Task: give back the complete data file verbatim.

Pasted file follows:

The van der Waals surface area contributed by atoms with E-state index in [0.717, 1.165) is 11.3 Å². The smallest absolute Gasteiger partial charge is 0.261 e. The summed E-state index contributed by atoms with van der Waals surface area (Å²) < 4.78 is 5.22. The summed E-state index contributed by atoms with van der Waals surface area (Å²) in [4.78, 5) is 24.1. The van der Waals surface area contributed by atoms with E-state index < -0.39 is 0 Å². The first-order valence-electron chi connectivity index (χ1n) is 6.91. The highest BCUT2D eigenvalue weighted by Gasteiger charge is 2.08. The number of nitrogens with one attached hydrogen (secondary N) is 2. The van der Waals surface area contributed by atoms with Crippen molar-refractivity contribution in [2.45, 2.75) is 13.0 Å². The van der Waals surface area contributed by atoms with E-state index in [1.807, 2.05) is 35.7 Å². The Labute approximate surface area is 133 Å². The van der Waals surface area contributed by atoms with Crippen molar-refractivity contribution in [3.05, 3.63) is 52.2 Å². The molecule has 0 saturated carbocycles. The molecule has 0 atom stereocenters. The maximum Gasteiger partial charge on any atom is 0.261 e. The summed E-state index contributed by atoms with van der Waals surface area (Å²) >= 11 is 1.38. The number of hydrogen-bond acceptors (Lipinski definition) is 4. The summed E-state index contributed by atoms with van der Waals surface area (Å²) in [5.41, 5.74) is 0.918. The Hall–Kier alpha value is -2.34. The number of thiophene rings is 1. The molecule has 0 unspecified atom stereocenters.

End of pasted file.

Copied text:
The van der Waals surface area contributed by atoms with E-state index in [0.717, 1.165) is 11.3 Å². The smallest absolute Gasteiger partial charge is 0.261 e. The summed E-state index contributed by atoms with van der Waals surface area (Å²) < 4.78 is 5.22. The summed E-state index contributed by atoms with van der Waals surface area (Å²) in [4.78, 5) is 24.1. The van der Waals surface area contributed by atoms with E-state index < -0.39 is 0 Å². The first-order valence-electron chi connectivity index (χ1n) is 6.91. The highest BCUT2D eigenvalue weighted by Gasteiger charge is 2.08. The number of nitrogens with one attached hydrogen (secondary N) is 2. The van der Waals surface area contributed by atoms with Crippen molar-refractivity contribution in [2.45, 2.75) is 13.0 Å². The van der Waals surface area contributed by atoms with E-state index in [1.807, 2.05) is 35.7 Å². The Labute approximate surface area is 133 Å². The van der Waals surface area contributed by atoms with Crippen molar-refractivity contribution in [3.05, 3.63) is 52.2 Å². The molecule has 0 saturated carbocycles. The molecule has 0 atom stereocenters. The maximum Gasteiger partial charge on any atom is 0.261 e. The summed E-state index contributed by atoms with van der Waals surface area (Å²) >= 11 is 1.38. The number of hydrogen-bond acceptors (Lipinski definition) is 4. The summed E-state index contributed by atoms with van der Waals surface area (Å²) in [5.41, 5.74) is 0.918. The Hall–Kier alpha value is -2.34. The number of thiophene rings is 1. The molecule has 0 unspecified atom stereocenters.